Novels often use the emotion of hate to create tension and distress in the plot. Wuthering Heights uses Heathcliff’s disdain for the other characters to add conflict to the story. Wuthering Heights examines the source of Heathcliff’s hate as well as its effects on the other characters throughout the story. Heathcliff’s relationships with other characters also suggests the universal theme that breeds hatred.
Hindley plants the seeds of hate into Heathcliff by treating him cruelly as a child to begin with. This past happening creates the mutual scornful attitude between Heathcliff and Hindley, which spreads into the rest of the characters in the novel. Heathcliff becomes a vortex of hate which grows to encompass Edgar and Isabella. However, Catherine and Hareton seem immune to Heathcliff’s hatred because Heathcliff is not trying to accomplish revenge against him.
Edgar and Isabella plant hatred within Heathcliff from the start. As a child Heathcliff was treated like an outcast by the Linton’s. Heathcliff was treated like a heathen so frequently in his childhood that he himself began to believe that he was a heathen. Heathcliff was searching for acceptance from the Linton’s but, in turn, he only found hate. The hate he discovered would ultimately culminate in destructive revenge against the Linton’s. This establishes the concept of reproductive hate in Wuthering Heights.
Heathcliff’s lodgings in the stable added to his grave childhood. Heathcliff’s uncouth surroundings as a youth seemed to manifest itself in his character as he grew older. This led to his rugged appearance which caused other characters to treat him as a common house servant. Catherine even ignores Heathc...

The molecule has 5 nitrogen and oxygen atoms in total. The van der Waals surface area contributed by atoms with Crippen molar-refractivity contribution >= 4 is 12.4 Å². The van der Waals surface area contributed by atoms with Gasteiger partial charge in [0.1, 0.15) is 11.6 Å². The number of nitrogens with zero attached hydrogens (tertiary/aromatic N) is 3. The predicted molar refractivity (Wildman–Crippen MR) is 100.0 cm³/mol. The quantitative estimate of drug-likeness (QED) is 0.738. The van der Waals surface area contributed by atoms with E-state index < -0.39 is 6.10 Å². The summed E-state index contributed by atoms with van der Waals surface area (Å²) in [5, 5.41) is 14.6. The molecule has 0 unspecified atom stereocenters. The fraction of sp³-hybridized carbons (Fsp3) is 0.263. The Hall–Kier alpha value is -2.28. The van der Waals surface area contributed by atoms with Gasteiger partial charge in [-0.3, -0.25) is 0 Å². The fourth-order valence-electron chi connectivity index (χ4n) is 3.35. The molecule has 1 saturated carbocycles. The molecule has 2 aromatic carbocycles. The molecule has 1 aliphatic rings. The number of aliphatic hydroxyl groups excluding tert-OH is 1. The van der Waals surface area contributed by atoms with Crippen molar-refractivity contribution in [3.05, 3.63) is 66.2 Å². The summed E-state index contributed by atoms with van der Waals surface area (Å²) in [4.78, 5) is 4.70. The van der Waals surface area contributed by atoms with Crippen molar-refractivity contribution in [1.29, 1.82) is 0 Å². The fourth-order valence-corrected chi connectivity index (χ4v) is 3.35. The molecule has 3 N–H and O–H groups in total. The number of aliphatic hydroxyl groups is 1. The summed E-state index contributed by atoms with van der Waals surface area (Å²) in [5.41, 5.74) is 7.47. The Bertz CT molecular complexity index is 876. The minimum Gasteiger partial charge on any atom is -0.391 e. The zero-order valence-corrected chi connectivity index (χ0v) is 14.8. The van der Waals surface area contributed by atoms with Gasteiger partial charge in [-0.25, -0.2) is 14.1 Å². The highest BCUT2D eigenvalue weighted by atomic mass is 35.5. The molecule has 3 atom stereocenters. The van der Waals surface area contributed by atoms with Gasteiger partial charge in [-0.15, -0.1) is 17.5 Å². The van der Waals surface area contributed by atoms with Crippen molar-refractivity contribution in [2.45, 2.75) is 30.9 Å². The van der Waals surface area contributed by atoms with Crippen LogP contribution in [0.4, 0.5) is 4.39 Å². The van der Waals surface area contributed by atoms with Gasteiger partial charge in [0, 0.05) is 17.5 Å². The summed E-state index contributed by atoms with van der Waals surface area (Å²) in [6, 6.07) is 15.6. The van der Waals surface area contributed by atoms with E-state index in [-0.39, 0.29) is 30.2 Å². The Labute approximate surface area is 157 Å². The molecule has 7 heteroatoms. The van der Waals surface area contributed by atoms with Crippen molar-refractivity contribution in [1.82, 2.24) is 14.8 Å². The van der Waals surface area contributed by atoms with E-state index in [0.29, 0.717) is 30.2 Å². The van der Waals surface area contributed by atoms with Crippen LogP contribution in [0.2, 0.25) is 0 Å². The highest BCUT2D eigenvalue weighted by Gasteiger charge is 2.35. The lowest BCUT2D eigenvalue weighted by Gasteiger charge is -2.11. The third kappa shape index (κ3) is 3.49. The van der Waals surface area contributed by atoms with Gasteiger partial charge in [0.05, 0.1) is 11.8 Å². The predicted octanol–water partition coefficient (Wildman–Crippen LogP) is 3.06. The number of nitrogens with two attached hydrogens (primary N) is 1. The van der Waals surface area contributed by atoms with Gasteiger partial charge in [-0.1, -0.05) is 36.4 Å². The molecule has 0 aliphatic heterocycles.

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...cliff of himself growing up. Heathcliff sees Catherine in Cathy causing him to admire her. Neither Catherine nor Hareton gave Heathcliff cause to offer them feelings of disdain. Therefore, Catherine and Hareton are never permanently damaged by Heathcliff’s hate. This further proves that hate must be equally given for it to exist.
The countless negative emotions forced upon Heathcliff in his past resulted in his development of extreme hate as an adult. Heathcliff’s hate manifested itself in his quest for revenge and his lust for power. Wuthering Heights establishes an unyeilding human emotion which can take over a man’s life. Hate can only be quelled through revenge or death. In Wuthering Heights, Bronte uses Heathcliff to show the development of his hate and revenge from the past thorough adulthood, and warns against the destructive power of pure hatred.
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